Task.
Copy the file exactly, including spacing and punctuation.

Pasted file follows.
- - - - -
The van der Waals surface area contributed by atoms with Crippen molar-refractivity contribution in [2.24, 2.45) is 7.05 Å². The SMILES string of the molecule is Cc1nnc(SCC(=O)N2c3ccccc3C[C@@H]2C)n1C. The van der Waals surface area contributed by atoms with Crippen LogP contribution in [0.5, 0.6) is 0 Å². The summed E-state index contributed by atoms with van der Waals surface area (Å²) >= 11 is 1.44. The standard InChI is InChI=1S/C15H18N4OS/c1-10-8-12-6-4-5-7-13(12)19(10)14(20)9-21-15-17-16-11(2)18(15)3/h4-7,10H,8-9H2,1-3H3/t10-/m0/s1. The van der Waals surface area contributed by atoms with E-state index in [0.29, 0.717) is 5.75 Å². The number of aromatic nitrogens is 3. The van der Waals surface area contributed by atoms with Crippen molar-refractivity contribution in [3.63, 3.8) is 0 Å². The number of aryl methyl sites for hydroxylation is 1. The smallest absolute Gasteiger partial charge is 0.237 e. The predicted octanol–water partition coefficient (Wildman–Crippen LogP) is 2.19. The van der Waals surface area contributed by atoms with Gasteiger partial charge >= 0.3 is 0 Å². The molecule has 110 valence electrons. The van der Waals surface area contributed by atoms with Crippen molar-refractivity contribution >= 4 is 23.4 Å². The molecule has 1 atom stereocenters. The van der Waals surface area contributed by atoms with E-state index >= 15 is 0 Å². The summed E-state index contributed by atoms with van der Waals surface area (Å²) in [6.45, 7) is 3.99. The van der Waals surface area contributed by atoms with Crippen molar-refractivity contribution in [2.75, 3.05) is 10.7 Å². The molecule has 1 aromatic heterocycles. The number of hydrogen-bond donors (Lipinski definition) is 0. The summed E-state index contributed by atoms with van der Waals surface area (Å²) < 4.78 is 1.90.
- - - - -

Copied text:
The van der Waals surface area contributed by atoms with Crippen molar-refractivity contribution in [2.24, 2.45) is 7.05 Å². The SMILES string of the molecule is Cc1nnc(SCC(=O)N2c3ccccc3C[C@@H]2C)n1C. The van der Waals surface area contributed by atoms with Crippen LogP contribution in [0.5, 0.6) is 0 Å². The summed E-state index contributed by atoms with van der Waals surface area (Å²) >= 11 is 1.44. The standard InChI is InChI=1S/C15H18N4OS/c1-10-8-12-6-4-5-7-13(12)19(10)14(20)9-21-15-17-16-11(2)18(15)3/h4-7,10H,8-9H2,1-3H3/t10-/m0/s1. The van der Waals surface area contributed by atoms with E-state index in [0.29, 0.717) is 5.75 Å². The number of aromatic nitrogens is 3. The van der Waals surface area contributed by atoms with Crippen molar-refractivity contribution in [3.63, 3.8) is 0 Å². The number of aryl methyl sites for hydroxylation is 1. The smallest absolute Gasteiger partial charge is 0.237 e. The predicted octanol–water partition coefficient (Wildman–Crippen LogP) is 2.19. The van der Waals surface area contributed by atoms with Gasteiger partial charge >= 0.3 is 0 Å². The molecule has 110 valence electrons. The van der Waals surface area contributed by atoms with Crippen molar-refractivity contribution >= 4 is 23.4 Å². The molecule has 1 atom stereocenters. The van der Waals surface area contributed by atoms with E-state index >= 15 is 0 Å². The summed E-state index contributed by atoms with van der Waals surface area (Å²) in [6.45, 7) is 3.99. The van der Waals surface area contributed by atoms with Crippen molar-refractivity contribution in [2.75, 3.05) is 10.7 Å². The molecule has 1 aromatic heterocycles. The number of hydrogen-bond donors (Lipinski definition) is 0. The summed E-state index contributed by atoms with van der Waals surface area (Å²) < 4.78 is 1.90.